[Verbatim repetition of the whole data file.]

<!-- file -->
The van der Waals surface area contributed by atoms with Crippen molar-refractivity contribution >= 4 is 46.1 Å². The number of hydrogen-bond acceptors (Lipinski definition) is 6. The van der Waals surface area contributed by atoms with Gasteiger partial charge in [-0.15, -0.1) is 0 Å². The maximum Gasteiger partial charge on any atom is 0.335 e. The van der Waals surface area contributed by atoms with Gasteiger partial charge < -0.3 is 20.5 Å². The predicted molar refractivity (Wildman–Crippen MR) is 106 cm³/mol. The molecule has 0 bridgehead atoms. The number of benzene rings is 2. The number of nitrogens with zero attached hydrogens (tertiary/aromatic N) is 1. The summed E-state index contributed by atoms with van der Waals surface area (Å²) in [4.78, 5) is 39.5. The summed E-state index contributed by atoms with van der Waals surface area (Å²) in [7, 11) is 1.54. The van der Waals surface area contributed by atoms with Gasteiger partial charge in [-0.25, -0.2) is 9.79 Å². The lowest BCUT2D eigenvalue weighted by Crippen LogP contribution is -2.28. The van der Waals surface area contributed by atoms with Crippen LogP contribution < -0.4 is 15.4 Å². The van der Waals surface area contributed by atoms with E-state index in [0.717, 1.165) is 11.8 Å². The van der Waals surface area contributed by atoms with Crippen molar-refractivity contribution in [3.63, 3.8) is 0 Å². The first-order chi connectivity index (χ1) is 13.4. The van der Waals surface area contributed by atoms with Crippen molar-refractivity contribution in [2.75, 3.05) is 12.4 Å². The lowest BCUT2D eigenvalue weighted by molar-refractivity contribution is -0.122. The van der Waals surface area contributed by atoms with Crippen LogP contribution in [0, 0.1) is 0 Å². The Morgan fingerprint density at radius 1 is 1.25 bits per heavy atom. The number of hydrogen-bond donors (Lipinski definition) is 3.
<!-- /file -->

The van der Waals surface area contributed by atoms with Crippen molar-refractivity contribution >= 4 is 46.1 Å². The number of hydrogen-bond acceptors (Lipinski definition) is 6. The van der Waals surface area contributed by atoms with Gasteiger partial charge in [-0.15, -0.1) is 0 Å². The maximum Gasteiger partial charge on any atom is 0.335 e. The van der Waals surface area contributed by atoms with Gasteiger partial charge < -0.3 is 20.5 Å². The predicted molar refractivity (Wildman–Crippen MR) is 106 cm³/mol. The molecule has 0 bridgehead atoms. The number of benzene rings is 2. The number of nitrogens with zero attached hydrogens (tertiary/aromatic N) is 1. The summed E-state index contributed by atoms with van der Waals surface area (Å²) in [4.78, 5) is 39.5. The summed E-state index contributed by atoms with van der Waals surface area (Å²) in [7, 11) is 1.54. The van der Waals surface area contributed by atoms with Gasteiger partial charge in [-0.25, -0.2) is 9.79 Å². The lowest BCUT2D eigenvalue weighted by Crippen LogP contribution is -2.28. The van der Waals surface area contributed by atoms with Crippen LogP contribution < -0.4 is 15.4 Å². The van der Waals surface area contributed by atoms with E-state index in [0.717, 1.165) is 11.8 Å². The van der Waals surface area contributed by atoms with Crippen molar-refractivity contribution in [3.63, 3.8) is 0 Å². The first-order chi connectivity index (χ1) is 13.4. The van der Waals surface area contributed by atoms with Crippen molar-refractivity contribution in [2.75, 3.05) is 12.4 Å². The lowest BCUT2D eigenvalue weighted by molar-refractivity contribution is -0.122. The van der Waals surface area contributed by atoms with Crippen LogP contribution in [0, 0.1) is 0 Å². The Morgan fingerprint density at radius 1 is 1.25 bits per heavy atom. The number of hydrogen-bond donors (Lipinski definition) is 3.